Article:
In a major development, the Taiwan Legislative Yuan passed a law legalizing marriage between same-sex couples in May, making Taiwan the first place in Asia to recognize same-sex marriage. The government held its third review of the implementation of the ICCPR and the ICESCR from July to September. In July, the Taipei High Administrative Court revoked Asia Cement Corporation’s mining permit in Taroko National Park, home to Indigenous Peoples.
Rights of lesbian, gay, bisexual, transgender and intersex people (LGBTI)
On 17 May the Legislative Yuan passed The Enforcement Act of the Judicial Yuan Interpretation No.748, legalizing same-sex marriage. It had been two years since the Constitutional Court ruled in favour of equal marriage and ordered the government to change the law. Under the new law, same-sex couples are granted the same right to marry as opposite-sex couples. Many of the same rights and obligations applied to opposite-sex couples under the existing regulations in the Civil Code are now applied to same-sex couples.
However, the law falls short of genuine and full marriage equality in some areas. It does not provide equal adoption rights for same-sex couples. The law only allows spouses in same-sex marriages to adopt the biological children of their partners, but not joint adoption of non-biological children, as permitted for opposite-sex married couples. The law only covers same sex marriage between Taiwanese citizens and those foreign spouses whose countries have legalized same-sex unions.
Despite the achievement in enhancing the protection of LGBTI rights, there is more to be done to improve awareness about the need for anti-discrimination in society, especially in schools. Homophobia, distorted views on LGBTI people and bias still exist in some parts of society and the education system.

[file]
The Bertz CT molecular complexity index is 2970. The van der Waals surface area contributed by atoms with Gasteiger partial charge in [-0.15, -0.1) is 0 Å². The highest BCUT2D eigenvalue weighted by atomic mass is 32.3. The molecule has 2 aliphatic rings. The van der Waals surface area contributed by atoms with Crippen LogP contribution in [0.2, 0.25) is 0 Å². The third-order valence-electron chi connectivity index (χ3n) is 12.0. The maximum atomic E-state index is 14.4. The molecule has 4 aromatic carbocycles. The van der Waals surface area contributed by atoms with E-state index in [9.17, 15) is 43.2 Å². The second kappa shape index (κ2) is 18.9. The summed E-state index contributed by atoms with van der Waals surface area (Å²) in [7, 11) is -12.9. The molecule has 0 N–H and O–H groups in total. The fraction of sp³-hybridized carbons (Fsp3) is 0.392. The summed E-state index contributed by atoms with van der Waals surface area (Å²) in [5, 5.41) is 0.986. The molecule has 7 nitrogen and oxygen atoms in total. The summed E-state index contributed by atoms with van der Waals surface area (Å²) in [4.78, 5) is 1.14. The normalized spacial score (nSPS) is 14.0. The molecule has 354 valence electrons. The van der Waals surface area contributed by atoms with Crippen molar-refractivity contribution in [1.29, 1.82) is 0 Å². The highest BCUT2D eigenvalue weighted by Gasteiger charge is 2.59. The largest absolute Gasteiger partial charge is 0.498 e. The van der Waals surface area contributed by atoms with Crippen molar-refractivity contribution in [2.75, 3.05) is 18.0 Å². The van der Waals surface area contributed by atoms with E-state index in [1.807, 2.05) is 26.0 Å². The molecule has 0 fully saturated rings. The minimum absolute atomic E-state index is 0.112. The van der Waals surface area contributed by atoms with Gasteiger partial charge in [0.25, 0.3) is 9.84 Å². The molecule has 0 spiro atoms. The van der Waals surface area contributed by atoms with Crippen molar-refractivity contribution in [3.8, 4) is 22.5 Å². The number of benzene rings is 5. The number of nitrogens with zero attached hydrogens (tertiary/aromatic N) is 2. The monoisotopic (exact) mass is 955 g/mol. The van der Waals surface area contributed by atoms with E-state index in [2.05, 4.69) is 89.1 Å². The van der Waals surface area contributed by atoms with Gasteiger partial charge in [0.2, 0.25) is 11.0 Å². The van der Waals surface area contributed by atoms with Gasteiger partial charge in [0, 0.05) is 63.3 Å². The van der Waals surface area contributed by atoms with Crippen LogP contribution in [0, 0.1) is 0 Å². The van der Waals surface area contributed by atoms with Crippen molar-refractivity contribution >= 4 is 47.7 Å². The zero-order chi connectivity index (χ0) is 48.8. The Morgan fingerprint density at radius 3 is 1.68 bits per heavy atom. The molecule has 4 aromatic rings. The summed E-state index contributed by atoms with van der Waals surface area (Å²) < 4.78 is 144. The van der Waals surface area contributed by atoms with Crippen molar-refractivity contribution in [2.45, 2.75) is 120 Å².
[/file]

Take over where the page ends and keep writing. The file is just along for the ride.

Legal, constitutional or institutional developments
The government carries out parallel reviews of the implementation of international human rights laws as Taiwan is not a member of the United Nations. In 2009, the Legislative Yuan passed legislation to implement the International Covenant on Civil and Political Rights (ICCPR) and the International Covenant on Economic, Social and Cultural Rights (ICESCR), which made them legally binding in Taiwan. However, the judicial and executive branches have been slow to recognize the principles of equality and anti-discrimination, prevention of torture, and non-refoulement. The government held its NGO consultation for the State Report on the third review of the implementation of the ICCPR and the ICESCR. Abolition of the death penalty, torture and other ill-treatment, Indigenous Peoples’ rights, LGBTI rights and migrant workers’ rights were topics covered.
At the beginning of the year, Amnesty International representatives visited Chiou Ho-shun who has been on death row since 1989. He was sentenced to death for robbery, kidnapping and murder in 1989. Chiou Ho-shun and his 11 co-defendants said they were held incommunicado for the first four months of detention, and claimed they were tortured into making confessions, which they later retracted. Only Chiou Ho-shun was sentenced to death. His co-defendants were sentenced to varying prison terms which they have all completed, apart from one who died in prison. The court sent the case back to the High Court for retrial for the 11th time in August 2009. In 2011 the High Court again upheld Chiou Ho-shun’s death sentence. After this ruling, Chiou Ho-shun told the court: “I haven’t killed anyone. Why don’t judges have the courage to find me not guilty?” The same year, Chiou Ho-shun lost his final appeal to the Supreme Court and the Prosecutor General rejected a request to seek an extraordinary appeal for a retrial.
Indigenous Peoples’ rights
In July, the Taipei High Administrative Court revoked the extension of Asia Cement Corporation’s permit for mining in the Taroko people’s traditional territory. Taroko people filed a lawsuit against the Ministry of Economic Affairs after the ministry had ignored the residents’ demands and in 2016 granted an extension of mining permit to the company up to 2037. The court found that the extension violated the Indigenous Peoples Basic Law and noted that Taroko people who live nearby should have been consulted.